“I covered a poor tree I came across on the road with it; it had nothing on it, and I was afraid it would be frozen,” answered he.

              The idiot climbed upon the stove as he said this, and lay down. All of a sudden the golden acorns fell out of his pocket. The brothers rushed forward, and paying no heed to the lad’s remonstrances, gathered up the acorns and took them to their father. He told them to carry them to the king, and tell him that one of his sons, an idiot, had found them in the wood. When the king saw them, he at once sent some soldiers to look through the wood for golden acorns, but all their search was fruitless. They came back and told him that there was not a single golden acorn to be found in the forest. The king fell in a great rage when he heard that. When he was calm again, he ordered the shepherd to come to him, and said—

              “Tell your son, the idiot, that he must bring to the court this evening a cask full to the brim of gold acorns. If he does so he shall receive my royal favour, and you may be assured that you shall not be forgotten.”

              The shepherd went off to his son, and told him what the king had said.

              “The king,” said the idiot, “I see, likes good things. He does not ask, but commands me to do what he wishes, and makes mere promises, and for them he wants a fool to bring him golden acorns. I shall not do it.”

              Neither the prayers nor the threats of his father could make him change his mind. At last his brothers pulled him off the stove, made him dress and put on a hat, took him into the yard and beat him, and then put him out, saying—

              “Lose no time, you simpleton, but be off, for you shall have neither lodging nor supper till you return from the wood with the golden acorns.”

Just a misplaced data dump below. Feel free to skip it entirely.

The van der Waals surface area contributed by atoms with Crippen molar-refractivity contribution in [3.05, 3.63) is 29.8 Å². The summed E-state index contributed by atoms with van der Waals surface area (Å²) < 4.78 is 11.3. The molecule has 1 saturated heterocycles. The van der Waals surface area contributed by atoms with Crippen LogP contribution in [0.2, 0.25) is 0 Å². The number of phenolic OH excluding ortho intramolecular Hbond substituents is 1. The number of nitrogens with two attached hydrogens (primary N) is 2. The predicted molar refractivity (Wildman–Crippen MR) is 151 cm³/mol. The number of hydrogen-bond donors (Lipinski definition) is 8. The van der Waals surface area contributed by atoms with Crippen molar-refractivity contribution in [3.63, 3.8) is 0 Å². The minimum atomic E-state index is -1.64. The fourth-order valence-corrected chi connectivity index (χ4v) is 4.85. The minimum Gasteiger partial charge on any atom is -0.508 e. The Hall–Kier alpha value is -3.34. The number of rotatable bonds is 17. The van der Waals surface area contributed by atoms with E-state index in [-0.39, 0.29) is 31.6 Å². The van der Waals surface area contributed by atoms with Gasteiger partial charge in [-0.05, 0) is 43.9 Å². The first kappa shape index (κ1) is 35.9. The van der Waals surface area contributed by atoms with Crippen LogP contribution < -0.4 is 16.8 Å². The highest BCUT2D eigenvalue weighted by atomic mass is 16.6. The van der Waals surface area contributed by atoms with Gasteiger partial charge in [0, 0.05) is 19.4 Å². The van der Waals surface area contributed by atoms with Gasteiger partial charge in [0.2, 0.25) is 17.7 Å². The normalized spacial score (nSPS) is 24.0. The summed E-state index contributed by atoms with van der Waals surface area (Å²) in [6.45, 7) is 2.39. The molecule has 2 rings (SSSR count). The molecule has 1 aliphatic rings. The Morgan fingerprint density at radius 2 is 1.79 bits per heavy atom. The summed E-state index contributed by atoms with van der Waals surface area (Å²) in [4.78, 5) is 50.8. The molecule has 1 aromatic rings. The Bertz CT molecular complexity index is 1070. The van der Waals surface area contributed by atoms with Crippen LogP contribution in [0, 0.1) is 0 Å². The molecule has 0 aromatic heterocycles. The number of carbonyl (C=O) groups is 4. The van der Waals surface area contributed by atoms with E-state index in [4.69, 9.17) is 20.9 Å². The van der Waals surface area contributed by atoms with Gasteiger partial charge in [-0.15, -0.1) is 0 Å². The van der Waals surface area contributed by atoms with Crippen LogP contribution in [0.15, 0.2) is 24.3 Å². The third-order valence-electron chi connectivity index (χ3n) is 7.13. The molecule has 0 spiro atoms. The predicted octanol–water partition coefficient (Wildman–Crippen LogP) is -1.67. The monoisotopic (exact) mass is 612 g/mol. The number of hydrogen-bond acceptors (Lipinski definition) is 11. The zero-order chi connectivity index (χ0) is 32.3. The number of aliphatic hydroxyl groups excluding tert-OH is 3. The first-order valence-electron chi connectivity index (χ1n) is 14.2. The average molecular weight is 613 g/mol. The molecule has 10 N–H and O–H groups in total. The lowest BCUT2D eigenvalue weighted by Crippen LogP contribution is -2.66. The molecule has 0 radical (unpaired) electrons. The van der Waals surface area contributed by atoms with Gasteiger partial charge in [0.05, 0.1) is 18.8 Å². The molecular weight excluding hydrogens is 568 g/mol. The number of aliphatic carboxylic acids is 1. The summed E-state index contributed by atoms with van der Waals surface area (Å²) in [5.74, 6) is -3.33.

The fool did not know what to do, so he set off again to the forest. In a short time he came to the stump on which was his hat, just by the old oak. He raised his cap, bowed, and said—

              “Oak with the golden acorns, help me in my distress, I beseech you. Give me what I want.”

              The oak shook itself, rattled its branches, and instead of golden acorns a cloth fell into the lad’s hands.

              “Take care of the cloth,” said the oak, “and keep it. In case of need, say to it—

              “‘Wonderful cloth, let one who is hungry and thirsty find here everything he wants.’”

              The oak ceased, and the lad, saluting and thanking it, commenced to go home. As he went he wondered what his brothers would say to him, and he thought how pleased his mother would be when he told her that he had got the wonderful cloth. When he was half-way home he met a beggar, who said to him—

              “See, I am old, ill, and ragged, for the love of God give me something, either money or a piece of bread.”

              The idiot laid his cloth on the grass, and said—

              “Wonderful cloth, let those who are hungry and thirsty find here all they want.”

              Immediately there was a whistling in the air; something shone over them, and they found before them a table set as if for a king’s feast. There were numberless dishes, goblets full of hydromel, and glasses full of the best wines. The things on the table were all of gold or of silver.